However, the slopes at the roots of the latter two m are steeper than the slopes at the corresponding roots of the first m as shown in Fig. 6. In Appendix B, we prove rigorously that the slopes of m at all roots indeed increase as the smallest root decreases in magnitude. In general, m with steeper slopes at the roots oscillates with larger amplitudes around the horizontal axis because it varies faster around the axis; compare the amplitudes of oscillation in Fig. 6(a) with those in Figs. 6(b) and 6(c). The increased amplitudes of oscillation amplify |mi| overall according to Eq. (27), and thus ||m|| as well.

In other words, shrinking the column on t0 (by placing the smallest root of m in t0) is achieved only at the penalty of amplifying the columns on tj>0. This penalty is too heavy when the columns on tj>0 constitute a considerable portion of ||m||. Therefore, roots of residual polynomials are not placed in t0 until the columns on tj>0 become quite small, which results in the persistence of the column on t0 during the initial period of the iteration process.

Because the height of the column on t0 remains almost the same at the initial iteration steps of GMRES, h00 of Eq. (28), which is the initial height of this column, provides an approximate lower bound of ||zm|| = ||rm||/||b|| during the initial period of the iteration process. A more accurate lower bound is calculated as the norm of r0/||b|| projected onto the eigenspace of the eigenvalue closest to 0. For our example system, for s = 0 the calculated lower bound is 0.707. Note that ||rm||/||b|| for s = 0 indeed stagnates initially at this value in Fig. 3. For s = −1 the calculated lower bound is 4.16 × 10−7, at which ||rm||/||b|| also stagnates as shown in Fig. 3. However, this value is much smaller than the lower bound for s = 0, because for s = −1 the initial height of the column on t0 is almost negligible as shown in the m = 0 plot in Fig. 4. In fact, the value is smaller than the conventional tolerance τ = 10−6 mentioned below Eq. (17), so the stagnation does not deteriorate the convergence speed for s = −1.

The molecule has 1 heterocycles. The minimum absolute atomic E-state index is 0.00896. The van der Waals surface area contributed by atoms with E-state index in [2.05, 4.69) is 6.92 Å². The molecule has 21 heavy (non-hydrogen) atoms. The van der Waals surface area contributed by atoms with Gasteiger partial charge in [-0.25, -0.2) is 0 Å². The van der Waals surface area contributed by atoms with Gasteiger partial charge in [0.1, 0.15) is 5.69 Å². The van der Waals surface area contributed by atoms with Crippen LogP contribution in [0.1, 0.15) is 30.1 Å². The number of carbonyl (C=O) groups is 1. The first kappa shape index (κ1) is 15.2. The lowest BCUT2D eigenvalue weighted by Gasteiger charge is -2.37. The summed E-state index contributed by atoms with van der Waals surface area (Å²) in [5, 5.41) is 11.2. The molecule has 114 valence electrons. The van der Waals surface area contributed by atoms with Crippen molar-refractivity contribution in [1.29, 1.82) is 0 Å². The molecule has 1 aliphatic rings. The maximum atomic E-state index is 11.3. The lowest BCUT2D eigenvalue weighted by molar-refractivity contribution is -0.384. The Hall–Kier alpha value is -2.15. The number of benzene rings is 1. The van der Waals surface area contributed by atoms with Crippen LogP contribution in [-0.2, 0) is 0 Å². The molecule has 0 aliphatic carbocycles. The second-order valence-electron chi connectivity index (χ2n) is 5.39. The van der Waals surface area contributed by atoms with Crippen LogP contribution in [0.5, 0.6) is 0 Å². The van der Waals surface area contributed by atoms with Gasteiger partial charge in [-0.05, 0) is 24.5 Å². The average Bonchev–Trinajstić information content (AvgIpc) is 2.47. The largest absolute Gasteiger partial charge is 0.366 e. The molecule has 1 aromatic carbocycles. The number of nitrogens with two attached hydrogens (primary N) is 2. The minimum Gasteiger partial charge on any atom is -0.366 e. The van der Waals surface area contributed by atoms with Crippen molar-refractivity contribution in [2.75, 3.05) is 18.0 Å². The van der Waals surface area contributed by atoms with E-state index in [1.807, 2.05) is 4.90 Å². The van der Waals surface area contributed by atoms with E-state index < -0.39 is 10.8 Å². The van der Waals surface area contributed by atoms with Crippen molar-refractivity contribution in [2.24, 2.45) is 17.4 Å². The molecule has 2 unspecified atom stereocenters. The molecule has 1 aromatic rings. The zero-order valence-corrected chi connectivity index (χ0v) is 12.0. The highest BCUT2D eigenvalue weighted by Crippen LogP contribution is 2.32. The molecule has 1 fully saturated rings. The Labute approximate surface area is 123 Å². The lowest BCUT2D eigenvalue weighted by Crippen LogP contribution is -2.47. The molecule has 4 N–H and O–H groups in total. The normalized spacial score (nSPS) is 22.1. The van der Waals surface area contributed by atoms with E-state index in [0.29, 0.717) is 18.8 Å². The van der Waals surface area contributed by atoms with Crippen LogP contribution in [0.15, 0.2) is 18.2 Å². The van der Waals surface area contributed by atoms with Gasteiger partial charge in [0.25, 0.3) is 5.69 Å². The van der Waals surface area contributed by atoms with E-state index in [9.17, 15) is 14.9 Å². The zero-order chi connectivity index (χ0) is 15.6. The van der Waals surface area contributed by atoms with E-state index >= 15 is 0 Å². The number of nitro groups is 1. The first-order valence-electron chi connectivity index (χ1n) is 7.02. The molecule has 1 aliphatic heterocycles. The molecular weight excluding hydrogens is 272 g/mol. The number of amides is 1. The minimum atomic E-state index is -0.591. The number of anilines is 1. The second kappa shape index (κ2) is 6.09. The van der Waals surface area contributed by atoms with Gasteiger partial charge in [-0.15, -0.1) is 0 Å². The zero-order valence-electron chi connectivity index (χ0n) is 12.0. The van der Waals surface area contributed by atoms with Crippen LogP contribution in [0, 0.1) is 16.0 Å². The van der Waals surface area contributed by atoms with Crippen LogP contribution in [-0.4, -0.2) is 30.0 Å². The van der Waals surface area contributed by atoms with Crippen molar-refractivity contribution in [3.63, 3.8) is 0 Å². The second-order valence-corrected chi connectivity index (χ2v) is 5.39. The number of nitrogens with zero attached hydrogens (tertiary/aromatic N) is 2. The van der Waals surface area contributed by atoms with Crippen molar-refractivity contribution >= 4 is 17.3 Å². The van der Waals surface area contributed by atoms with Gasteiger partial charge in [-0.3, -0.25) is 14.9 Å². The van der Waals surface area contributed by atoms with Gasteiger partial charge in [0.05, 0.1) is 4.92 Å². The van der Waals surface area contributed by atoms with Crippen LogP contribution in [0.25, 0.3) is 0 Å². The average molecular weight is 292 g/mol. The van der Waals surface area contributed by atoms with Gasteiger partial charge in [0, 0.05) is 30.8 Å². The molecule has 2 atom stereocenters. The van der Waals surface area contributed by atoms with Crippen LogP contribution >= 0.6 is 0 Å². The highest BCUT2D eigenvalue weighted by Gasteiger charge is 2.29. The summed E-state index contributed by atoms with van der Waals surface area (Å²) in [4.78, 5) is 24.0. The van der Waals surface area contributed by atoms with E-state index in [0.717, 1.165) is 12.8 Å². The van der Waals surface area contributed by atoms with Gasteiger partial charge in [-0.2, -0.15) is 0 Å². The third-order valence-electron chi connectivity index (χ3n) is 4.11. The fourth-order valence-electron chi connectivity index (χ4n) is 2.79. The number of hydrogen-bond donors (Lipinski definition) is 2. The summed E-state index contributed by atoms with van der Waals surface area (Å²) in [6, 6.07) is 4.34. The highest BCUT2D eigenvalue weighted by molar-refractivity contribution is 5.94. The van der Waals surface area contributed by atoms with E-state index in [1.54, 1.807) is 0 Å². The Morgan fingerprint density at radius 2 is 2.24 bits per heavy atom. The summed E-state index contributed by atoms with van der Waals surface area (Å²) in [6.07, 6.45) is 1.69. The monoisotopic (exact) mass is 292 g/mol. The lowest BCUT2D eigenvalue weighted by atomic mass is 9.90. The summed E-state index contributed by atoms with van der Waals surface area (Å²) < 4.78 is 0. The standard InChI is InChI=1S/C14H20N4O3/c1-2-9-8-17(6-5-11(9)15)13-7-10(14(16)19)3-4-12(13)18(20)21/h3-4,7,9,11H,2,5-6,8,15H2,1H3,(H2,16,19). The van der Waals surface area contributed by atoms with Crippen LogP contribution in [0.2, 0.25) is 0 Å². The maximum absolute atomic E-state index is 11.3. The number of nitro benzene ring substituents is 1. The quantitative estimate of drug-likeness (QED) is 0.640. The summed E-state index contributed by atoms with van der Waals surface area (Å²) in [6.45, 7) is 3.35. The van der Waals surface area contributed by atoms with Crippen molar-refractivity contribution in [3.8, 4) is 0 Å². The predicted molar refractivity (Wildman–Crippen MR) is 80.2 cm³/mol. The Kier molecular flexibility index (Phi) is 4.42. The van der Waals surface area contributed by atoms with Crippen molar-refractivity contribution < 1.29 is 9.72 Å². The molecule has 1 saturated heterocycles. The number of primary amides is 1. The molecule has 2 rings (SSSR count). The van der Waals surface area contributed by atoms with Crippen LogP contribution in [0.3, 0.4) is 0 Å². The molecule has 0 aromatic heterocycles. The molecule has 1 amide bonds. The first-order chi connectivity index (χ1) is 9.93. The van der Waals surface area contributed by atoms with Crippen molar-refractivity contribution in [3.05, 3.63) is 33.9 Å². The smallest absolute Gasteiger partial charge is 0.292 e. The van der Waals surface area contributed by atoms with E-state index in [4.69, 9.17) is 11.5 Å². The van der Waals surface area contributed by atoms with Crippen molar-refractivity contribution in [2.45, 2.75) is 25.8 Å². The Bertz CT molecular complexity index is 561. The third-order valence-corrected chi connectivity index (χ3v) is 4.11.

Lastly, we examine the convergence behavior for s = +1. Figure 7 shows rm/||b|| for s = +1 at some first (m = 0, 4, 7, 11) and later (m = 120, 140) iteration steps. Because the matrix A for s = +1 has both positive and negative eigenvalues as indicated in Fig. 2(c), rm/||b|| has components in both tj>0 and tj<0, but in the present example the components of rm/||b|| are concentrated in tj<0 initially (m = 0 plot in Fig. 7). Thus GMRES begins with the roots of residual polynomials placed in tj<0 (m = 4 plot in Fig. 7). However, such residual polynomials have large values in tj>0, so they amplify the initially very small components of rm/||b|| in tj>0 according to Eq. (27), and eventually we reach a point where the components of rm/||b|| in tj>0 and tj<0 become comparable (m = 7 plot in Fig. 7). Afterwards, GMRES places the roots of residual polynomials in both tj>0 and tj<0 so that the components of rm/||b|| in both regions are reduced.

Fig. 7 Evolution of rm/||b|| for s = +1. Relative residual vectors rm/||b|| are visualized at iteration steps m = 0, 4, 7 in the first row and at m = 11, 120, 140 in the second row. In each plot, the column on each interval represents the norm of rm/||b|| projected onto the sum of the eigenspaces of the eigenvalues contained in the interval. The vertical scale of the plot is magnified as the iteration proceeds. Notice that the column at λ ≃ 0 is very persistent during the later period of the iteration process (m = 120, 140). In the plots for m = 4, 7, 11, the residual polynomials pm are also plotted as solid curves; the residual polynomials are not plotted for m = 100 and m = 120 because they have too many roots.